Each individual person and each individual journey is unique. Recorded in the 2018/19 season, this solely provides one England international player’s personal reflection on what was important to him in his journey.
The Youth Development Phase can be described as ‘the changing years’ and is typically a period when young people explore their self-identity. This must be considered when coaching; regardless of the level or setting in which you coach, prioritising the development of the youngsters as people is vital.
Although it’s about enjoyment for all young players, their attitude towards competition often changes as they grow and it can become an increasing factor in their experience of football. For some, competition is a positive and motivating factor, whilst for others it becomes a primary reason for dropping out of football altogether. Coaches must consider the players they coach, who they are and why they play, and strive to meet their individual needs.
Fostering a 'love of the ball and love of the game' in players is crucial. As a coach, consider the following:
- What must you avoid, to ensure you don't dampen any individual's love of the game?
- When you coach, do you see the youngsters you coach as young people first, or just as players?
- How do you adapt your coaching to the intentions and motivations of the particular players you coach?
It's important to pay close attention to the growth and development of individuals, especially when coaching in the Youth Development Phase. Periods of growth can be extremely challenging for lots of children, occurring at different times and at different rates. An unfortunate consequence of growth can be injury and it's vital that players are nurtured appropriately through such periods, under appropriate medical guidance where necessary.
Short and long-term growth-related issues often require rest or adapted participation in order to safely support youngsters through them. This often comes with frustration for the player, but can provide alternative opportunities for learning. Regardless, carefully listening to players and giving them a voice is crucial for better understanding individual players' needs.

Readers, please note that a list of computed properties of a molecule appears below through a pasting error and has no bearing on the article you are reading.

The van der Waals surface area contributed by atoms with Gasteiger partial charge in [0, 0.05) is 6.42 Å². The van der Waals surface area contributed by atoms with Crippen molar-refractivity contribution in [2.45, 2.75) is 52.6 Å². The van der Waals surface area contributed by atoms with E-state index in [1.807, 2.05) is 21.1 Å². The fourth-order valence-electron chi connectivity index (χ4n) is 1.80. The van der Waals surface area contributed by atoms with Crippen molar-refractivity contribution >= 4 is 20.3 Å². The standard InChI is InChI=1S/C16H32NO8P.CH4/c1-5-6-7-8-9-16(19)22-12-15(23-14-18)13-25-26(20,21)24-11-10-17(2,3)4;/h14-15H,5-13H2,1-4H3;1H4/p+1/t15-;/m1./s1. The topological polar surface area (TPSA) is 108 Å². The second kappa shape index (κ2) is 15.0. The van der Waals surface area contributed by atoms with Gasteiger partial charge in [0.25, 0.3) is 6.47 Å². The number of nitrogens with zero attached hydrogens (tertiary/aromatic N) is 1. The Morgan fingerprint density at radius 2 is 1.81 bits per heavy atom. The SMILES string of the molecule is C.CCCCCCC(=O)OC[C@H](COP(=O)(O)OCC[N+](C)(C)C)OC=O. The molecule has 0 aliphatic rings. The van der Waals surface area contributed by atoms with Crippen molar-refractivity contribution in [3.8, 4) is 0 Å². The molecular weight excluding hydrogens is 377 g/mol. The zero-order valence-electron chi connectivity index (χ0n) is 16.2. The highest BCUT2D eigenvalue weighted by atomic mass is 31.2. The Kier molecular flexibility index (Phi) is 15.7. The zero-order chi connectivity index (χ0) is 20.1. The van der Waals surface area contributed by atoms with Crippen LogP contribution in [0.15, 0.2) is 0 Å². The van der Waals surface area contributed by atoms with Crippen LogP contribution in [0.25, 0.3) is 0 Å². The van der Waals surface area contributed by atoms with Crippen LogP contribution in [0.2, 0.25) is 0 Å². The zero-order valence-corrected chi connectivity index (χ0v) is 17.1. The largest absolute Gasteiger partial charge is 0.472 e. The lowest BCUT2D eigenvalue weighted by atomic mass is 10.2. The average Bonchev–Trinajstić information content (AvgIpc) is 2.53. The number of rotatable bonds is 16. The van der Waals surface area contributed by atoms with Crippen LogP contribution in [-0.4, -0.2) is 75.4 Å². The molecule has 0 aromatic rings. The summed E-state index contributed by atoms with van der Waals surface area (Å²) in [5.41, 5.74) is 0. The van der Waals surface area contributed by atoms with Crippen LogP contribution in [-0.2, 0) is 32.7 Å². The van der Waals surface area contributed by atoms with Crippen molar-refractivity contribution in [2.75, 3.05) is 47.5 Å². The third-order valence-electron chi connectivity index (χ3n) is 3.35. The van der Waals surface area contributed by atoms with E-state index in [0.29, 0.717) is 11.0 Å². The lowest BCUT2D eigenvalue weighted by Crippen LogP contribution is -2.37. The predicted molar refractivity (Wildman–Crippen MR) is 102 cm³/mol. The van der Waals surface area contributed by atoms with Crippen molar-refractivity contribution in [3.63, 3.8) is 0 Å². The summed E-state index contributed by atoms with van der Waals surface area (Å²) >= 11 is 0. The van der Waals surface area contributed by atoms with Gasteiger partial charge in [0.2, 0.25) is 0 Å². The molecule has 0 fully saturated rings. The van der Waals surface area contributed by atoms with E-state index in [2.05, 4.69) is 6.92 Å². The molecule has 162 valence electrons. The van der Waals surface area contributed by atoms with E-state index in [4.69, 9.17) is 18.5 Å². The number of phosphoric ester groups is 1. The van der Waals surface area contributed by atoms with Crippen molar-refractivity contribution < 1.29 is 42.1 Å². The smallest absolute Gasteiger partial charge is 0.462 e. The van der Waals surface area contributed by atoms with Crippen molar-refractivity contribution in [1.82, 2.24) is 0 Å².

- How can you support and challenge the players in adapting to adolescent changes, whilst exploring their expanding capabilities?
- How do you develop safe relationships with players to ensure they play an active role in shaping their own development?
- What consideration do you give to the readiness of young players in their learning and therefore the relevance of their training and matchday experiences?
Through growth and maturation, development can result in changing capabilities for the youngsters both as people and as players. It’s vital to avoid early adultification in the Youth Development Phase – meaning that coaches need to resist any temptation to treat young people as adults prematurely. Expecting to see an adult version of football too soon is a mistake to be avoided and is often to the detriment of enjoyment and development.
Self-initiated play can strongly impact in fuelling a youngster's 'love of the ball and love of the game' and it’s really important to encourage and value such play through the Youth Development Phase. Appropriate mixed-aged group play, if carefully managed, can accelerate learning but must be done safely and always with the players' best interests and safeguarding at the heart of it.